Retention of green leaves not brown leaves increases spring cynipid diversity on large valley oaks
Pan, Vincent; Pepi, Adam; Goidell, Jake; Karban, Richard (2021), Retention of green leaves not brown leaves increases spring cynipid diversity on large valley oaks, Dryad, Dataset, https://doi.org/10.25338/B8T32Q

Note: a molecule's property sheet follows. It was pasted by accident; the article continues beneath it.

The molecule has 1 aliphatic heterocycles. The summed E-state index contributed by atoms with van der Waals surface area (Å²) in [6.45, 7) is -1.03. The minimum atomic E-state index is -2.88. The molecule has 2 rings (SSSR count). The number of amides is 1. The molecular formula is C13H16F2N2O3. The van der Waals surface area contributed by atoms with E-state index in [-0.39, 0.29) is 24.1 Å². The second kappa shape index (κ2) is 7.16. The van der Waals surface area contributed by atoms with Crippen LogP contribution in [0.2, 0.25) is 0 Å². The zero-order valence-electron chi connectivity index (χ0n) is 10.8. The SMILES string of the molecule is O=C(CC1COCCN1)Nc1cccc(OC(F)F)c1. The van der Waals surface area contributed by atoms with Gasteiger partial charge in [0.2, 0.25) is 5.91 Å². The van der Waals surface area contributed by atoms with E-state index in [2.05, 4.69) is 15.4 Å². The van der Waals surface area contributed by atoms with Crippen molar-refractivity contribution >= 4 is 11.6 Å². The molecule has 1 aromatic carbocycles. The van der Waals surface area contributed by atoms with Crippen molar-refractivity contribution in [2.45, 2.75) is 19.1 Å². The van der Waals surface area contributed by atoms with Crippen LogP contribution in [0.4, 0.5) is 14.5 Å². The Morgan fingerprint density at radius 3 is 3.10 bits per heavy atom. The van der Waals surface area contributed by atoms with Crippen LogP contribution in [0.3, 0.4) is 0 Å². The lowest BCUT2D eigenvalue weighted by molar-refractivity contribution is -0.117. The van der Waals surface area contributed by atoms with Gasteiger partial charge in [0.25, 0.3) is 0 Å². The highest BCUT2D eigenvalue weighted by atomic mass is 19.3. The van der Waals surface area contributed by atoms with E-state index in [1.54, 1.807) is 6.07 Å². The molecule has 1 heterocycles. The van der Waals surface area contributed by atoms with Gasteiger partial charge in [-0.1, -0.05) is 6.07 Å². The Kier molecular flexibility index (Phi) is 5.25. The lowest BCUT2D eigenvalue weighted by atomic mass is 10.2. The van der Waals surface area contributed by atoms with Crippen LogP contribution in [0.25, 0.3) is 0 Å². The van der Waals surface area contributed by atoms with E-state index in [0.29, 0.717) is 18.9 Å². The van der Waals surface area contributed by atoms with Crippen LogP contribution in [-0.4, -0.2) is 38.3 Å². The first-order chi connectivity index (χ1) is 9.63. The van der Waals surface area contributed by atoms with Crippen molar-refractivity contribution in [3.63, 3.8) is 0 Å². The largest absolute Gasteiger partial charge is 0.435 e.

Plants can retain either physiologically active green leaves or inactive brown leaves over winter. Research has suggested that leaf retention incurs a cost due to higher herbivore load in the following year; however, no distinction has, thus, far been made between retention of green and brown leaves. We surveyed the over-winter retention of physiologically active green and inactive brown leaves of valley oaks (Quercus lobata) and examined their relationship with the diversity and density of 15 gall-making cynipid wasp species. Cynipid diversity in the spring was 8.2-fold greater on larger trees with more green leaf retention. Brown leaf retention was not associated with spring cynipid diversity, but was related to a substantial 20-fold reduction in spring cynipid densities on large trees. Retention of either leaf type was generally a poor predictor of summer cynipid diversity and density. Overall, green leaf retention better explained cynipid diversity, but brown leaf retention better explained cynipid densities. These differing effects may be explained by the fact that green leaves provide a common cue used by herbivores to find a suitable host. Retained brown leaves, however, may be an ecological trap for over-winter gall wasps that normally drop to the ground.